Guest post by RUTH VANITA, Professor at the University of Montana. This statement was written in the context of the teachers’ intervention in the Supreme Court in the appeal by religious groups against the Delhi High Court judgement on Section 377 . This statement does not form part of court documents. You can read Shivaji Panikkar’s statement here
I belong to a middle-class family of educationists, various members of which migrated to Delhi from Rangoon and Lahore at Partition. I was educated entirely in Delhi, first at Springdales School, and then at Miranda House. I got my Ph.D. from Delhi University. I started teaching at the age of 20 at Miranda House; I taught there for 18 years and then for two years as a Reader in the English Department, Delhi University, before taking early voluntary retirement in 1997.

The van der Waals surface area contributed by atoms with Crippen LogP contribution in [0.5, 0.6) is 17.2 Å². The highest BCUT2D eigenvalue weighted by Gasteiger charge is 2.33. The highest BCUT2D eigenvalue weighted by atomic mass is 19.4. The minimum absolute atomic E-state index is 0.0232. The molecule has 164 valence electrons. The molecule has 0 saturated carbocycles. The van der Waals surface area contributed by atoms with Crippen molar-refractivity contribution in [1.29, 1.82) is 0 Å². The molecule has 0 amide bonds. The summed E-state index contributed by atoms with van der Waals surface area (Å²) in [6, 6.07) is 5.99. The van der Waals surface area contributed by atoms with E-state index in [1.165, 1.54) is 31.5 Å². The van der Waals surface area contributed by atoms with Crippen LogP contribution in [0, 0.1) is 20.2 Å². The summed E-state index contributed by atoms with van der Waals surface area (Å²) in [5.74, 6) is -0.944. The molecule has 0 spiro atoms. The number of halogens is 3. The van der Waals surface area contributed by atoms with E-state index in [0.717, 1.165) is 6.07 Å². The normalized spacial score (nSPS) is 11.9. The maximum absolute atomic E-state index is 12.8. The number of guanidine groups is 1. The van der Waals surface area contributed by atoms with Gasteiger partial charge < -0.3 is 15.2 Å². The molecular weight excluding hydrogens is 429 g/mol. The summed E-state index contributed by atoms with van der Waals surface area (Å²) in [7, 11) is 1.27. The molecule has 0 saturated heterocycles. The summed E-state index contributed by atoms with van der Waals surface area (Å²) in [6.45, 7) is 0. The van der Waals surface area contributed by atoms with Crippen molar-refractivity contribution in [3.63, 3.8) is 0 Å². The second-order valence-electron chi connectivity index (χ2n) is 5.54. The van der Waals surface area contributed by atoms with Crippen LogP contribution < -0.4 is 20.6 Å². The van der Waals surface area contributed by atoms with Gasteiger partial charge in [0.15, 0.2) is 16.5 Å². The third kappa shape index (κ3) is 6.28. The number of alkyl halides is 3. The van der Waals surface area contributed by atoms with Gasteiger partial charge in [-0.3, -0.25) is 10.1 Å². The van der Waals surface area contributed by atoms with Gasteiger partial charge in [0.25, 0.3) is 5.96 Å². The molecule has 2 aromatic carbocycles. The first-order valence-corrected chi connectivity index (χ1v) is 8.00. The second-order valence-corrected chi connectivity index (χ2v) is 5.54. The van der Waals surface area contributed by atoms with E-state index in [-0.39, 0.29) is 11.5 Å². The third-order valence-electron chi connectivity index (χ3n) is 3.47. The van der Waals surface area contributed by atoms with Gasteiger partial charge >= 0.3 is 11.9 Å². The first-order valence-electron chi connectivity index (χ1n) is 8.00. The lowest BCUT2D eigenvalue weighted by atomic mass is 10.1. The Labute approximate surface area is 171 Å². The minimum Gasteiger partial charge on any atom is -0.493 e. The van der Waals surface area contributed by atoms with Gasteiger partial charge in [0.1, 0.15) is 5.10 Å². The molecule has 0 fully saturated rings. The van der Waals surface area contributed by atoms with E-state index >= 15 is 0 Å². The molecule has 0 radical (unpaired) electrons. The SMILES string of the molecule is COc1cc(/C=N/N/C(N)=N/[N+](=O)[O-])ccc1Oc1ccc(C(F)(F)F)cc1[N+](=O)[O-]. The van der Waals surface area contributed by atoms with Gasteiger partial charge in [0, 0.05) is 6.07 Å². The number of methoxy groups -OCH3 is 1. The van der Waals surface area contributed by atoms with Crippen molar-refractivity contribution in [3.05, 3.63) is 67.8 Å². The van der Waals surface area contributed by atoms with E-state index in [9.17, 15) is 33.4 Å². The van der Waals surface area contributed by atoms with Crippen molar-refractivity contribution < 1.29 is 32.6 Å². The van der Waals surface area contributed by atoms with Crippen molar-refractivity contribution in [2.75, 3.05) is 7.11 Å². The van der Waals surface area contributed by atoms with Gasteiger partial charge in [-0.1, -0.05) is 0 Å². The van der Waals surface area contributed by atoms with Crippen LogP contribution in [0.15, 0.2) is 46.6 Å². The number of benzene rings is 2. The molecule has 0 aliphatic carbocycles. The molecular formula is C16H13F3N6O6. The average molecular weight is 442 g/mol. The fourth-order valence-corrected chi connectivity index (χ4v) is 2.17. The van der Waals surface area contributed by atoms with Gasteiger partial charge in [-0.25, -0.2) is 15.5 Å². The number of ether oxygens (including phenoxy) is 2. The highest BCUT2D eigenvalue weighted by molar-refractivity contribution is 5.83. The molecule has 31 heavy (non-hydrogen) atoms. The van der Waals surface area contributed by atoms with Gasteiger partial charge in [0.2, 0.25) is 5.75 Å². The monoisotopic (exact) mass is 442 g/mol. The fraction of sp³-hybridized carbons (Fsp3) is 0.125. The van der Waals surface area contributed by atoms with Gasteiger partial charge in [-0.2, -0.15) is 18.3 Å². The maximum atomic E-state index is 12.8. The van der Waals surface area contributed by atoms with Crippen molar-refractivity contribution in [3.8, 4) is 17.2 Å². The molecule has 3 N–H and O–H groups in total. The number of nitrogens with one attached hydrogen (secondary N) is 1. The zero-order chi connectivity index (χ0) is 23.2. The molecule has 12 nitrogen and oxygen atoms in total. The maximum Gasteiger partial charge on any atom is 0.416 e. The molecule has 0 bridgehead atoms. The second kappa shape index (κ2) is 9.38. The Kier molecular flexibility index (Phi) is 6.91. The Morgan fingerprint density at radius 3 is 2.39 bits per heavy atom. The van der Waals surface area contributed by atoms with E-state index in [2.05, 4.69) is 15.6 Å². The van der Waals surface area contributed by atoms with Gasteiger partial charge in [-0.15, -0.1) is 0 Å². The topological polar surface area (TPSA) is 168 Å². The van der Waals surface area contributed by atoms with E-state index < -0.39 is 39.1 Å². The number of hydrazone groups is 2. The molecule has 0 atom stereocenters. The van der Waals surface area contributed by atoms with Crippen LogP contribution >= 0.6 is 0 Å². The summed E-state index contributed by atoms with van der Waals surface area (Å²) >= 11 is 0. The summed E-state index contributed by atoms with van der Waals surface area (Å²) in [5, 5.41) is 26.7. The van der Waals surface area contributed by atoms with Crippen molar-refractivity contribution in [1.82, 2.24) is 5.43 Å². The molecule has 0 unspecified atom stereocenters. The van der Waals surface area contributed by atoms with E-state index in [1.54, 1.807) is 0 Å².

While I was doing my B.A. and M.A. in English, teachers regularly told us about the heterosexual love lives and marriages of various authors, but they never mentioned the same-sex loves and unions of major authors we studied, such as W. H. Auden, E.M Forster, Lord Byron and Walt Whitman. This presented a severely distorted picture of literature and history, and resulted in misinterpretation of poems and novels, for example, Shakespeare’s sonnets addressed to a young man were taught as if they were to a woman, we were told that Auden’s poem “Lay your sleeping head, my love,” was to a female prostitute whereas actually it is to a young man, and we were taught Whitman’s Leaves of Grass without reference to its specifically homoerotic ambience. The particular poignancy as well as bonding in poems like these were thus diluted and lost. I was therefore unaware that many major writers and artists throughout history, both inIndia and in the West, have been and are gay. Our discussions of English literature were outdated and truncated, because at this time, in the late 1970s, gay studies scholars were making a mark in the international academy.